British embrace coalition building across faiths. By David Miliband


Many learned people have stood in this hall and spoken of the values that are shared between the Abrahamic faiths. That is not my purpose today. I want to talk – I hope in a spirit of humility and respect – from my perspective as Foreign Secretary, about the political process of building coalitions and winning consent overseas for foreign policy goals. This question does not only arise in respect of our relations with Muslim-majority countries, but today I want to explore how we, the British government, work with those in Muslim-majority countries – governments and people – whose values we may not entirely share.
My argument starts from recognition of difference. It is based on the belief that there can be no single answer to the question of how we should live. I do believe there are universal values that can be traced through diverse cultures and religions. I do believe there are basic human rights that must be observed by every government and every individual. But as Prime Minister Gordon Brown has powerfully argued there is a global society where universal values and rights still leave room for extraordinarily rich and different ways of living.
Our challenge is to understand that while there is no single template for a good life, there must be a template – and a better template than the one we have now – for people of diverse views, that derive from different belief systems, to work together.
It is my privilege to represent a country of extraordinary diversity and remarkable history. But it is as well to be clear about the prejudices that British history generates, not just in Muslim-majority countries, but elsewhere too. Decisions taken many years ago on King Charles Street are still felt on the landscape of the Middle East and South Asia. Lines drawn on maps by colonial powers were succeeded, amongst other things, by the failure (it has to be said not just ours) to establish two states in Palestine. More recently, the invasion of Iraq and its aftermath aroused a sense of bitterness, distrust and resentment.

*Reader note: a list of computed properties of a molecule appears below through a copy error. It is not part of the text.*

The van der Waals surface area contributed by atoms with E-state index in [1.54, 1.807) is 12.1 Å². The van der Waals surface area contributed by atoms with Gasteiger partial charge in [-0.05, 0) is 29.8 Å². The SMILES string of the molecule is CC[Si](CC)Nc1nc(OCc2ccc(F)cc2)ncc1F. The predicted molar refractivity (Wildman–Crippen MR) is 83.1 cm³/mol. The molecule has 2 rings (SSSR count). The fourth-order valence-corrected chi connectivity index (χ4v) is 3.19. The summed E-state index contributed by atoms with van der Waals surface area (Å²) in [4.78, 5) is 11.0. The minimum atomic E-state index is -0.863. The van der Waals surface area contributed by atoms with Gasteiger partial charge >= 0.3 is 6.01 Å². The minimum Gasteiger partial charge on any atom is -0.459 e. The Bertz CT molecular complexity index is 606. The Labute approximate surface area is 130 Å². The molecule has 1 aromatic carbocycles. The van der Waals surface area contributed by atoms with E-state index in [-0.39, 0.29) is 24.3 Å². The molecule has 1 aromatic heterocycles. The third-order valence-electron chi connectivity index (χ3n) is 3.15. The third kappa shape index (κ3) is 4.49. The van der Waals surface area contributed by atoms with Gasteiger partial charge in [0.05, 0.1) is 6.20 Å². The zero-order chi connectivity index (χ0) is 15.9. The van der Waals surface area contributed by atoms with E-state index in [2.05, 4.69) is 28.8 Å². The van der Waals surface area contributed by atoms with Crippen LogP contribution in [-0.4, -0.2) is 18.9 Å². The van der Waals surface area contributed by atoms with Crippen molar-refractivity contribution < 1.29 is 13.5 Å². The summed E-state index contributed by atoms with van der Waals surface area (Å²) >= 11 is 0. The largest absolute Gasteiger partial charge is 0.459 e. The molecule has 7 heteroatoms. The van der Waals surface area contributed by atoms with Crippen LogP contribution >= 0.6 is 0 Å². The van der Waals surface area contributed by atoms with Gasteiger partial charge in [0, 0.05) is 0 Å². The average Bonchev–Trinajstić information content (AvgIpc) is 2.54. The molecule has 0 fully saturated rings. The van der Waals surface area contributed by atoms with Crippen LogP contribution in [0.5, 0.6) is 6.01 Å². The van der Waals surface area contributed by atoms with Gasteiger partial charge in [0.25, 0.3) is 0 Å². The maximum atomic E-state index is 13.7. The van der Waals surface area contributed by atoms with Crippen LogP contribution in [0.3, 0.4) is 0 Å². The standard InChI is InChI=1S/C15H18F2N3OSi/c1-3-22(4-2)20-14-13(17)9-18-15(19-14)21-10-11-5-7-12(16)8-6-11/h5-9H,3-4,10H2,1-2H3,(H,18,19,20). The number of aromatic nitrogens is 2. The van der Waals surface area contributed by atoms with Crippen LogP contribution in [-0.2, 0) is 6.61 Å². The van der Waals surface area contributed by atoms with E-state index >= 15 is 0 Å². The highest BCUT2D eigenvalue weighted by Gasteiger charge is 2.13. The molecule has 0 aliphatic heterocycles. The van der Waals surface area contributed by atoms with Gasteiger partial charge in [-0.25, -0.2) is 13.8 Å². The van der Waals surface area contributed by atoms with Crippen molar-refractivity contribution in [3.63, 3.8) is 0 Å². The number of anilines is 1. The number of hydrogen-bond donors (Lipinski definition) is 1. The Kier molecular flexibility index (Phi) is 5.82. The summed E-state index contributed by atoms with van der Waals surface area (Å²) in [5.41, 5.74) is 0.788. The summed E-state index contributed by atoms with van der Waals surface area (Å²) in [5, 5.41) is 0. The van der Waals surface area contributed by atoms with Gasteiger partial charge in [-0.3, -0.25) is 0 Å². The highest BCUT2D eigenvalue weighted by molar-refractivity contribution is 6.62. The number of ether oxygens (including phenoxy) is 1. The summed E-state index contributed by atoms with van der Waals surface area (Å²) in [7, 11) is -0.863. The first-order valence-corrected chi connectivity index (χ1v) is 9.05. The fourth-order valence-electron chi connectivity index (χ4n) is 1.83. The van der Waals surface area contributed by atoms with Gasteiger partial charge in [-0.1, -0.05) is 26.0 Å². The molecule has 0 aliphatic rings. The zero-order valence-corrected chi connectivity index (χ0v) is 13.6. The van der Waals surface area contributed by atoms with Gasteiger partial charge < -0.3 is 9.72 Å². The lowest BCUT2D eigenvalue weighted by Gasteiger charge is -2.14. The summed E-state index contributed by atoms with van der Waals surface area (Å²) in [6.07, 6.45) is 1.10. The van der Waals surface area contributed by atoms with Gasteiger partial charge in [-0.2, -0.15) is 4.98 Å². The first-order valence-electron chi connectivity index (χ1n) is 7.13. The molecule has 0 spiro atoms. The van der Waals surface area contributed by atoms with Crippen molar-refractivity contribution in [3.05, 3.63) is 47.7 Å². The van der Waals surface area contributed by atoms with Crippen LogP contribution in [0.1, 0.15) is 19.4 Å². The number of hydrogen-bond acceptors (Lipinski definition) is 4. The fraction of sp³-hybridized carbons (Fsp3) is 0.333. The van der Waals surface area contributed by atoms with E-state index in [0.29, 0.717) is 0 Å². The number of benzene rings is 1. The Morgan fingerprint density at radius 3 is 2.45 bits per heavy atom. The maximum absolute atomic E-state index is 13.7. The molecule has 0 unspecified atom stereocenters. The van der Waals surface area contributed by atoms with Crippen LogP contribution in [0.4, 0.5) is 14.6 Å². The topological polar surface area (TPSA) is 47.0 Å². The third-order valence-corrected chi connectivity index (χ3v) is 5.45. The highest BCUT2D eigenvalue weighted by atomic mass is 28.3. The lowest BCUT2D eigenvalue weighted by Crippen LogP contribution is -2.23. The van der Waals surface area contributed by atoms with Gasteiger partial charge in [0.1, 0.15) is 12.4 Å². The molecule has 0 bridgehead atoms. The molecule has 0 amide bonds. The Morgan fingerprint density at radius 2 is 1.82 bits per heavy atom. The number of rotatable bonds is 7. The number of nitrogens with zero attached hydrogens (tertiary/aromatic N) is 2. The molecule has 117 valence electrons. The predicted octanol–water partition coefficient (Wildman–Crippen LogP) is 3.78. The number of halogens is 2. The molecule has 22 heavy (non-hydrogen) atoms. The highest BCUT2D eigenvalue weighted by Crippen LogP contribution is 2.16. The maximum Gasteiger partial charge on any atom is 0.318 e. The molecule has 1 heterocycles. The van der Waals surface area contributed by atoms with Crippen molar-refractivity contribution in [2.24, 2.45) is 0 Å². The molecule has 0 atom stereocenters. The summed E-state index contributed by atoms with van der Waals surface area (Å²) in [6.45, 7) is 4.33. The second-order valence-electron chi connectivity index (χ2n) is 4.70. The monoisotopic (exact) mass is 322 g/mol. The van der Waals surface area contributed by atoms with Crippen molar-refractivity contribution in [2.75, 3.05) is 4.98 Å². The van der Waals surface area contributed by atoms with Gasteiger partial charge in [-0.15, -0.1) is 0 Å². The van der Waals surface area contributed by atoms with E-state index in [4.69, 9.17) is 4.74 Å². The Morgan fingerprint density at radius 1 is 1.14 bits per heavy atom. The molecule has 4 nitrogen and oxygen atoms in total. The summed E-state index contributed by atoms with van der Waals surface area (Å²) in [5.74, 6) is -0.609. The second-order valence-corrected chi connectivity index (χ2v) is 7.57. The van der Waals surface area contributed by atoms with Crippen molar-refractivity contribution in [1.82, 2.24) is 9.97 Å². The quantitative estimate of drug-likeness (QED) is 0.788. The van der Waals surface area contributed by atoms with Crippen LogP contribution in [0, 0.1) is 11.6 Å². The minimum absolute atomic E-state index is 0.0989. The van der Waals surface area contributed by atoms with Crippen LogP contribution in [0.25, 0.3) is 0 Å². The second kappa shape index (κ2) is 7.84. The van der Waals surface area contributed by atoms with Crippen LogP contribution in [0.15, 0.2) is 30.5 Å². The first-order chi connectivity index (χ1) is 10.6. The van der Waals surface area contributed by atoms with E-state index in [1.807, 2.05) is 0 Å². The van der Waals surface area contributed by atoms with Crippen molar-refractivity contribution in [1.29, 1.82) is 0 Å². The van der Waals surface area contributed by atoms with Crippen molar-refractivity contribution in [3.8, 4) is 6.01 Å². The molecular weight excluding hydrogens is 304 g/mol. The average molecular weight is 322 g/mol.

These events are associated with a history of relations between Europe and the Muslim world that have been characterised by conquest, conflict and colonialism. But there is a different tale to be told. It does not erase the conflict, but it does establish a different narrative.
It is a history not of conflict or confrontation, not even of coexistence or tolerance, but of interchange and mutual contribution. It is the history of 17th century Iran as told so impressively in the current British Museum exhibition; of 13th century Andalusia, Norman Sicily or the European enlightenment; of St. John of Damascus, Christian advisor to an Umayyad ruler; of dialogue between Byzantine emperor and Arab caliph and the discovery of Greek thought by early Muslim scholars. These are histories of openness, diversity and achievement; of cultures coming together and learning from each other.
Security in today's world can no longer be guaranteed by the world's only superpower, or even a concert of great powers. The threats from climate change, terrorism, pandemics and financial crisis are too large and too diffuse.
Security therefore depends on two indispensable features. First, we need the broadest possible coalition of states and political movements. That means being prepared to encourage reconciliation with organisations whose values we may not share but who are prepared to pursue common interests.
Second, we need the consent of citizens. In centuries past, alliances were forged by monarchs, treaties were signed by kings and honoured – or not – by the ruling elite. But power in the modern age has escaped such a firm grasp.
In setting out these two aims, the tension between them is clear. The widest possible coalition will, at times, include groups whose aims we do not share, whose values we find deplorable, whose methods we think dubious. But it will be impossible to win the consent of peoples if we cannot demonstrate consistency and certainty in the application of our values. A rigidly consistent application of our values would surely exclude from the conversation organisations without which progress is impossible. Yet if we engage all the relevant parties, with no regard for our values or theirs, we are open to the charge of the purest realism.
The way through the tension lies in our commitment to politics and the rejection of violence. It is always when silent consent for violence is withdrawn – in favour of politics – that the actions of diplomacy have the chance to stick. Even in countries that are not democratic, the actions of governments are constantly conditioned by the demands of their people.
This, a deep belief in politics, is the bedrock. The nobility of politics is contained in the negotiation of conflict through conversation, the replacement of dispute by compromise and of force by persuasion.
This is not an evangelical impulse. Politics begins where people with whom we share a world disagree, sometimes on matters of fundamental importance. Between the secular liberal and the person whose faith is inseparable from their politics, there is no easy assimilation. Neither is there any way of judging who is "right". There is just a dialogue and a search for common ground.


* David Miliband is the Secretary of State for Foreign & Commonwealth Affairs. This abridged article, part of a speech to the Oxford Centre for Islamic Studies, is distributed by the Common Ground News Service (CGNews) with permission from the Foreign and Commonwealth Office.

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